To me, there is a line. There are certain things - rape, torture, sadism for the sake of horror and nothing else, stories with no redeeming values - that I don't want to watch. In the end, it doesn't really matter if I can explain where I draw my line or why I draw it there. It's is what it is. Obviously, my husband draws his line somewhere else.

What about you? Where do you draw your line? Do you watch those uber-violent movies? Do you enjoy them?

8 comments :

Kat said...

I can't do horror movies at all. I don't even care for violence. I mean I have still never seen Saving Private Ryan because of the violence. I guess I am just a wimp at heart :-)

Mandi said...

First, GREAT post. I'd never heard the term "Torture Porn" before but I completely agree that there is a distinction between that and more traditional horror.

I have seen a couple of the Saw movies and the first Hostel movie, mostly because I was dragged by friends. I typically watch them peeking between my fingers and covering my eyes half the time.

Also - I am with you. The Ring was amazingly creepy and The Grudge was the first movie that I let out a genuine scream in the theater. That movie scares me to the core.

Kara said...

I completely agree with everything you wrote. I enjoy suspense/thriller type movies like "Sixth Sense" or movies like "Hide and Seek" or "What Lies Beneath". I also used to love watching horror movies and it stopped even before I had a child. I completely think that the new horrors are getting worse, more graphic, more evil and I don't understand why people want to see it. I guess just morbid curiosity but it almost frightens me that normal people are interested in seeing so much horrible, evil and pointless violence. You mentioned "House of Wax" and for some reason that movie completely disturbed me, even more than "The Ring". Actually, now that I think of it "Jeepers Creepers" freaked me out pretty bad too at the time. In conclusion to my thoughts on this, where is our society going? How far are they going to push the line? I understand freedom of speech but shouldn't there be a limit to what we can make movies about? I'm sure people would be freaking out if someone wrote a completely racist movie.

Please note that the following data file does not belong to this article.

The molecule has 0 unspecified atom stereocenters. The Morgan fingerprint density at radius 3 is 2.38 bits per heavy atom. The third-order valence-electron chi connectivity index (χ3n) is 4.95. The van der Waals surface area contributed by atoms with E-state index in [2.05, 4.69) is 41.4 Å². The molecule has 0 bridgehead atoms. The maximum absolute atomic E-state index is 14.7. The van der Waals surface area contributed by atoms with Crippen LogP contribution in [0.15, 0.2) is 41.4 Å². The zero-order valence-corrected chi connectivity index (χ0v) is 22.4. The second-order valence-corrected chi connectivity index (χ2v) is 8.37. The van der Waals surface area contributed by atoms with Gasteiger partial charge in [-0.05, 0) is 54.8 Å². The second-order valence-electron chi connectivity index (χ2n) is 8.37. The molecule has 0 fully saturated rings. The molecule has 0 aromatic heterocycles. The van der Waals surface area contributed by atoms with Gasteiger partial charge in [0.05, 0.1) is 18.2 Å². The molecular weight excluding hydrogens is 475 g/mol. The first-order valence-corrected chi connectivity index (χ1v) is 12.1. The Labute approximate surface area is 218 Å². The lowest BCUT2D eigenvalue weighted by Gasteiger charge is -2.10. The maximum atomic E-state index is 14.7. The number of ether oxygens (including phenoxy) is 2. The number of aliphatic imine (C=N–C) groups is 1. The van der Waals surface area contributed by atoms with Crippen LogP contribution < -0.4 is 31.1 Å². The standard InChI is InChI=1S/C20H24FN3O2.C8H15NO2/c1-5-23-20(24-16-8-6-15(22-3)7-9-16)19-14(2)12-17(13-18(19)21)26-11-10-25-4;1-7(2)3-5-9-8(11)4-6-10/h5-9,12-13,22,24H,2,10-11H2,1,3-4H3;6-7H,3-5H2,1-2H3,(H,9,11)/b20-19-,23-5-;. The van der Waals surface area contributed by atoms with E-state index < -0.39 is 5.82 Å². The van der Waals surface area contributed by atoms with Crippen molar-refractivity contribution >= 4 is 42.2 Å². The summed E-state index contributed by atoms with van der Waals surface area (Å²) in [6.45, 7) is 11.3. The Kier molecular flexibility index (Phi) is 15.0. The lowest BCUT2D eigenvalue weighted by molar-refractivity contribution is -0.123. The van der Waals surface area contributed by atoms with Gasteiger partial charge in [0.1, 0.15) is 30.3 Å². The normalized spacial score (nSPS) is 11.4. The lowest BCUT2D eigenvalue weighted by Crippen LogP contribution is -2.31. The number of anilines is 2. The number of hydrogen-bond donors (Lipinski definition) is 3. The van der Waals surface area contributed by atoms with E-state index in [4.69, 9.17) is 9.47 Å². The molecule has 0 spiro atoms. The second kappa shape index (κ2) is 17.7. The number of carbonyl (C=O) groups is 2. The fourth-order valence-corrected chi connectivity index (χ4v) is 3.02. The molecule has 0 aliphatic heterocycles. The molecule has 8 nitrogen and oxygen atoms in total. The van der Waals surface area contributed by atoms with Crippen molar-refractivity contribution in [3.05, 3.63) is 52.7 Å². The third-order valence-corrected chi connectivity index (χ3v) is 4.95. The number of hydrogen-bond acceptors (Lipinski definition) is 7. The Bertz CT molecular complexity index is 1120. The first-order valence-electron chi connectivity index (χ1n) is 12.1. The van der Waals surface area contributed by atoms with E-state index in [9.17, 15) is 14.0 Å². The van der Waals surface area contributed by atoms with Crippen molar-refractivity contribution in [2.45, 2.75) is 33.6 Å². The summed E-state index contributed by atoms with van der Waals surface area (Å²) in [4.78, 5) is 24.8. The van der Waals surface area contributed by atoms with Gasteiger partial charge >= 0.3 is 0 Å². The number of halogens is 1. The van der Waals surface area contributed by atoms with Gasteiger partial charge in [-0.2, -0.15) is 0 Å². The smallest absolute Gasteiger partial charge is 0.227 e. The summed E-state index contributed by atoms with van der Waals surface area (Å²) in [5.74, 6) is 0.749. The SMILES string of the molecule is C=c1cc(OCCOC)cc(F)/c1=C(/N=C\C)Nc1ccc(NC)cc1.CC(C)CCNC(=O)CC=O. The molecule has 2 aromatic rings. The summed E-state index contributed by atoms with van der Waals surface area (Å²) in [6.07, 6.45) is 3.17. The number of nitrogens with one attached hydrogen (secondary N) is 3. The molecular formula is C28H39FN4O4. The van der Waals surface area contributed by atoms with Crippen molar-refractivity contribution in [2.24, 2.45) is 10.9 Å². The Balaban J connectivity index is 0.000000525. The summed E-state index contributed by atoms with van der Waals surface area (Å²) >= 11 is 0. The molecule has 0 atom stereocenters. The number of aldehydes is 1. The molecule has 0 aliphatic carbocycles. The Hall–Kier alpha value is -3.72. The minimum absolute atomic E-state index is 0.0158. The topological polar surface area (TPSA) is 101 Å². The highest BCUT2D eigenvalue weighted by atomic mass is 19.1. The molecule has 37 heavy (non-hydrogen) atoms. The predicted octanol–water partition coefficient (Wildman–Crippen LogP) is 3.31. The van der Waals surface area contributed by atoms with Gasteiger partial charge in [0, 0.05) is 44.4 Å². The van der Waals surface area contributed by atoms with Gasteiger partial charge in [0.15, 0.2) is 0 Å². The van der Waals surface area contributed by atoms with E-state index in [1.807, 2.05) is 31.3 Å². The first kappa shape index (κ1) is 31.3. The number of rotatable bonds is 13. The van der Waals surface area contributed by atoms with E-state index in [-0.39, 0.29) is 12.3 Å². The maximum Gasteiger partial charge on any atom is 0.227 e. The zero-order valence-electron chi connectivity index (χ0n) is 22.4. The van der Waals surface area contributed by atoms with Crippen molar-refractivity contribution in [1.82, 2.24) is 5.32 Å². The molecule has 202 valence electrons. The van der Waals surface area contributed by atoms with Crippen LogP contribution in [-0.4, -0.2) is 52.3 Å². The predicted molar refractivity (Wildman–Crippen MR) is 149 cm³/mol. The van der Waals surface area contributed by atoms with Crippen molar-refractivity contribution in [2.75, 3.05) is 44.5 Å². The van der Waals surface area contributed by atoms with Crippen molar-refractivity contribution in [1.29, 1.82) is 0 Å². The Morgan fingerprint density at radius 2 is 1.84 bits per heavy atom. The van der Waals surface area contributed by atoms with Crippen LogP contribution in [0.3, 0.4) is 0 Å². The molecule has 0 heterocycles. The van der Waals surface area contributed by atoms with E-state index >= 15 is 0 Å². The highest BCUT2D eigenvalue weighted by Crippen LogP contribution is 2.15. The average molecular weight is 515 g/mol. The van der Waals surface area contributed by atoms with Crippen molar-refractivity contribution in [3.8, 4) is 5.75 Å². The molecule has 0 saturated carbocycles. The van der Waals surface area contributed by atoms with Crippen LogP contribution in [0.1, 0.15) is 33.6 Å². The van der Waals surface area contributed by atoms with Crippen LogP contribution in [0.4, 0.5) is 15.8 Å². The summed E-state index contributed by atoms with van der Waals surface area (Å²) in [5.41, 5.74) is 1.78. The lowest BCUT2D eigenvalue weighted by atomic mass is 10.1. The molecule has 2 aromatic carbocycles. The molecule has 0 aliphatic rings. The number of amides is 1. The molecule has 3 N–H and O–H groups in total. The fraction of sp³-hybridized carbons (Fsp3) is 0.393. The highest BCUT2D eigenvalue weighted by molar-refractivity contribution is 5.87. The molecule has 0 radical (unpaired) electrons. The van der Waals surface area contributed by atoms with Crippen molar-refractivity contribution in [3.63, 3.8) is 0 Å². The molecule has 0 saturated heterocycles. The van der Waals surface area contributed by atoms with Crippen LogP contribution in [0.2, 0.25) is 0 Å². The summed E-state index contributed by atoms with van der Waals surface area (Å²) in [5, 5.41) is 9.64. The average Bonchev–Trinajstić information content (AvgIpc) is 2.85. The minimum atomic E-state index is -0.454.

Kori said...

I don't like horror movies, or overly violent/bloddy movies in general unless tehy are essential to the plot. Like Munich-it was terribly grpahically violent, but it was necessary. In general, I steer away from anything like horror, though-and always have.

Dumblond said...

This is a tough one for me. I like horror movies. I've seen a ton. Halloween, Nightmare on Elm Street, Friday the 13th, Saw...I'm behind on my Netflix queue because it's so full and I have to watch them alone because my husband hates horror.
I don't like the term "torture porn". It makes me feel like I'm some deviant who gets her jollies off on watching people die in that way.
I.Do.Not.
Do I watch those types of movies? Yes.
Are they good movies? Not all of them.
Why do I like the ones I do? Don't know.
I don't make a habit out of deep analysis. I'll leave that to the professionals.

Dawn said...

I LOVE LOVE LOVE horror movies. But I love traditional horror like Freddy. I do like the torture porn too but my taste in movies changed after having kids. Certain movies make me sick and I can't watch them. The movie by Casey Affleck "Gone Baby Gone" will never be watched me. Ever. Real life horror terrorizes me.
But I don't like blood and gore for the sake of blood and gore. House of Wax was horrible and should never have been made.

Lojo said...

I enjoy horror movies and don't have *quite* as much of an issue with torture porn as you've expressed, although I do think the trend has gone a bit overboard. Anything shock worthy seems to be worthy of consumption nowadays :/

I am actually more bothered by the overt sexualization of women in horror movies. Sexually titillate, then kill the source of sexual titillation. REPEAT. Total turn off for me. Especially when the source of overt sexualization doesn't even fit into the plot. Ridiculous.

Ediehope said...

I had a group of students one time who were into writing the mark for "Anarchy" on everything. My thought was that if anarchy really did occur, these guys would be crouching in the corner peeing themselves. They can think it's cool because they have never experienced it. It's the same with these violent torture movies. I doubt that someone who has actually been exposed to torture in real life could watch these types of scenes and be entertained. The truth is that there are people in the world RIGHT THIS MINUTE who are being physically or psychologically abused, or witnessing the same being done to someone else (perhaps their own child). It's a fucking incomprehensible nightmare. What would they think or feel if they knew there were people watching similar scenes and being entertained? Perhaps the people who are benefiting financially from these movies should have to live through it so that they could make a real choice about what they're putting out there. It's just another example of the way we objectify our fellow human beings and it's nothing but sick and wrong.